How to support employee mental health
What is mental health and why does it matter?
Mental health can be defined as a state of wellbeing in which every individual:
- realises his or her potential,
- can cope with the normal stress of life,
- can work productively and fruitfully, and
- is able to make a contribution to his or her community.
Mental health research tells us that:
- At least 1 in 4 people will experience some kind of mental health problem each year1
- 9 out of 10 people with mental health problems experience stigma and discrimination1
- A quarter of people consider resigning due to stress1
Work is key in supporting employees with 86% of respondents believing their job and being at work is important to protecting and maintaining their mental health2. But fear of discrimination or harassment means that 46% of those diagnosed with a mental health condition do not disclose it to their employer2.
Line managers are often among the first to become aware of employees dealing with stress or mental health issues. Yet research shows that only 34% of employees with a mental health condition are well supported by their line manager2.
This isn’t surprising when you consider that:
- Only 39% of line managers know what resources are available to them if they need help supporting an employee2, and
- Only 10% of line managers feel they have sufficient training to deal with mental health problems at work2.
Early intervention providing access to support can reduce the length of an absence due to a mental health condition by 18%3 - so it’s incredibly important as a line manager to be aware of the signs of distress and provide support as quickly as possible.
So what can you do to help?
Look out for signs of distress, which can include:
- Tiredness and irritability
- Reduced quality of work
- Indecisiveness and poor judgement
- Loss of sense of humour
- Physical illness such as headaches, nausea, aches and pains
- Seeming jumpy or ill-at-ease, or admitting to sleeping badly
- Increased sickness absence
- Poor timekeeping
- Changes in working day pattern such as staying late or taking work home
How to support an employee who’s experiencing distress
There is a lot of guidance available for employers including free resource packs from mental health charity MIND and the Health and Safety Executive (HSE). Unum’s practical steps for line managers include4:
Get prepared – be clear about your cause for concern (e.g. changes you have observed, attendance, problems mentioned) and consider your thoughts/opening. Then arrange a meeting in a safe and relaxed environment and prepare your questions.
Understand issues – make the time to listen and be open and honest. Make it clear that you’re not judging them. Whilst you don’t have all the answers you’re there to help them to seek support. Focus on the person behind the behaviour.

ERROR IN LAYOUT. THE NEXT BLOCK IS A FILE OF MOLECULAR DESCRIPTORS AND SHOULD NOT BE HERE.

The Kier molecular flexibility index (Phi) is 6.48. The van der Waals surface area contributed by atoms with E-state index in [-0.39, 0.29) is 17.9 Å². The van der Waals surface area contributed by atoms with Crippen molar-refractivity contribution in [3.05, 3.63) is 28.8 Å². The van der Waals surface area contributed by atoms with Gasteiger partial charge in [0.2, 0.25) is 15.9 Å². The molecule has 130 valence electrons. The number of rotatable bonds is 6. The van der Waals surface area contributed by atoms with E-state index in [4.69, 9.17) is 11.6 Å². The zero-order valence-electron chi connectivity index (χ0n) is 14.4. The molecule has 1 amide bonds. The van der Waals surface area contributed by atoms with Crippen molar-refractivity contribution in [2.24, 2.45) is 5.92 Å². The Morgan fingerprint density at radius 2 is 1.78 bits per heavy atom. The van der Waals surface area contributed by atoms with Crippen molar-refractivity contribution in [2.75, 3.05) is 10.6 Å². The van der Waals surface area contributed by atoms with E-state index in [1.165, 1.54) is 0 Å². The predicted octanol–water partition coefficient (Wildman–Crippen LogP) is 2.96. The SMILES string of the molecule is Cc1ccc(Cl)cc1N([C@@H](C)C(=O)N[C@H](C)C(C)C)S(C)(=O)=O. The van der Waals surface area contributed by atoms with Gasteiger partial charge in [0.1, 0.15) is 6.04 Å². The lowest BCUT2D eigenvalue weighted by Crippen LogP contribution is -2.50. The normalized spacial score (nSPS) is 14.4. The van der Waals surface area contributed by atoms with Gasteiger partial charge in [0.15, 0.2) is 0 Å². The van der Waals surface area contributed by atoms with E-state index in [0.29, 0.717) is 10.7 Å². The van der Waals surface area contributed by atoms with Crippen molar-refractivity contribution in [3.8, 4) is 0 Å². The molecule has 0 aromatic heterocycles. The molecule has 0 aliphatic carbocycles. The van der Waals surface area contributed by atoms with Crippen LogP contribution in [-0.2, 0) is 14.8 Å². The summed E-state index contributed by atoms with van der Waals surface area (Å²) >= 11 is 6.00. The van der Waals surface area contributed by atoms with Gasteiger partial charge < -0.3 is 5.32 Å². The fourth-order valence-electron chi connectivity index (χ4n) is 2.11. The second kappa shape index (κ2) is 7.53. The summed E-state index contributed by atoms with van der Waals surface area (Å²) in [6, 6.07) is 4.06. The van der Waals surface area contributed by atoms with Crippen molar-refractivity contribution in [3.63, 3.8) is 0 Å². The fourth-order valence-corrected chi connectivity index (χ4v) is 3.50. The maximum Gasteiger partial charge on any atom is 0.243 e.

Identify resources – Identify what resources you have available for immediate support (e.g. Mental Health First Aider, GP, family/friends, occupational health). And consider longer term management (e.g. agree a schedule for ongoing communication, create a wellness action plan, refer them to their employee assistance programme or any other benefits such as private medical insurance).
Agree a wellness action plan – A wellness plan can help you and your employee work out ways to promote their health at work, providing a structure for regular conversations and record what has been agreed.
Implement plan – Implement and agree how you will monitor their wellness at work, including frequency of review and points of contact.
Review – Don’t expect to get it right first time. Diarise a review and discuss alternative adjustments that all parties agree to.
How can employee benefits support this?
There are many ways that employee benefits can support you and your employees. For example:
- private medical insurance can provide immediate access to private consultations and diagnosis;
- financial education may help those employees suffering from monetary-related stress; and
- group income protection can support those employees on long-term absences.
It is also worth understanding what added services are already included in your benefits. Some group income protection policies will provide your employees with access to an employee assistance programme to help maintain their emotional wellbeing and help prevent them spiralling out of control.
The wider impact of mental health
Don’t forget to think about the wider impact to you and your team. Consider the emotional impact, ensure clear communication and openness and highlight the support available as a team.
1 Unum and Mental Health Foundation ‘Managing mental health in the workplace’
2 Unum, Mental Health Foundation and Oxford Economics report ‘Added value: mental health as a workplace asset’ Nov 2016
3 Unum research, 2015
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